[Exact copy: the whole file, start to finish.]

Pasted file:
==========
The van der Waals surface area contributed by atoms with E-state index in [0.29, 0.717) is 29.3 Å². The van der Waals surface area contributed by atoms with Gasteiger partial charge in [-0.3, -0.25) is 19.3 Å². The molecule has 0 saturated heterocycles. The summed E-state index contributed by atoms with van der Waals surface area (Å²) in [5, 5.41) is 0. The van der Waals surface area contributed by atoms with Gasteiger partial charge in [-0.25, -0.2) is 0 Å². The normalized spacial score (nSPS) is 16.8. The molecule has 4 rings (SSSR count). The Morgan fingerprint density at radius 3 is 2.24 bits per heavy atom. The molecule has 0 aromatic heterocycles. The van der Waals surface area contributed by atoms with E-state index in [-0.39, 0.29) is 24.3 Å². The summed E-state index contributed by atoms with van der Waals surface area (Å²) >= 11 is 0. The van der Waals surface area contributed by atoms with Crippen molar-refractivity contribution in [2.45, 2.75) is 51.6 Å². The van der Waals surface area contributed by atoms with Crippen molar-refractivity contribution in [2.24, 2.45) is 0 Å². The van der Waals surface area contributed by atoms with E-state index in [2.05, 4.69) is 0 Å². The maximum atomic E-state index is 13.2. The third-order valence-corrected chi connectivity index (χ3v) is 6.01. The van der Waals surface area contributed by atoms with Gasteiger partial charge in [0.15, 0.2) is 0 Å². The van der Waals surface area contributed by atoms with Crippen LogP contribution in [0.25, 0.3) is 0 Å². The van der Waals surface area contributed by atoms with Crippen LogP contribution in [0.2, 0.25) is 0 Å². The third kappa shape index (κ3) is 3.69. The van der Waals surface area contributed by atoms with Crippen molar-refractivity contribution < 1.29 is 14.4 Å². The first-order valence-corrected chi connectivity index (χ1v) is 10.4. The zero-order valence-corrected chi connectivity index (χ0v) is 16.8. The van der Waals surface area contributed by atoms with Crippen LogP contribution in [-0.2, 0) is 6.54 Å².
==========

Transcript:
The van der Waals surface area contributed by atoms with E-state index in [0.29, 0.717) is 29.3 Å². The van der Waals surface area contributed by atoms with Gasteiger partial charge in [-0.3, -0.25) is 19.3 Å². The molecule has 0 saturated heterocycles. The summed E-state index contributed by atoms with van der Waals surface area (Å²) in [5, 5.41) is 0. The van der Waals surface area contributed by atoms with Gasteiger partial charge in [-0.25, -0.2) is 0 Å². The normalized spacial score (nSPS) is 16.8. The molecule has 4 rings (SSSR count). The Morgan fingerprint density at radius 3 is 2.24 bits per heavy atom. The molecule has 0 aromatic heterocycles. The van der Waals surface area contributed by atoms with E-state index in [-0.39, 0.29) is 24.3 Å². The summed E-state index contributed by atoms with van der Waals surface area (Å²) >= 11 is 0. The van der Waals surface area contributed by atoms with Crippen molar-refractivity contribution in [2.45, 2.75) is 51.6 Å². The van der Waals surface area contributed by atoms with Crippen molar-refractivity contribution in [2.24, 2.45) is 0 Å². The van der Waals surface area contributed by atoms with E-state index in [2.05, 4.69) is 0 Å². The maximum atomic E-state index is 13.2. The third-order valence-corrected chi connectivity index (χ3v) is 6.01. The van der Waals surface area contributed by atoms with Gasteiger partial charge in [0.15, 0.2) is 0 Å². The van der Waals surface area contributed by atoms with Crippen LogP contribution in [0.25, 0.3) is 0 Å². The van der Waals surface area contributed by atoms with Crippen LogP contribution in [0.2, 0.25) is 0 Å². The third kappa shape index (κ3) is 3.69. The van der Waals surface area contributed by atoms with Crippen molar-refractivity contribution < 1.29 is 14.4 Å². The first-order valence-corrected chi connectivity index (χ1v) is 10.4. The zero-order valence-corrected chi connectivity index (χ0v) is 16.8. The van der Waals surface area contributed by atoms with Crippen LogP contribution in [-0.2, 0) is 6.54 Å².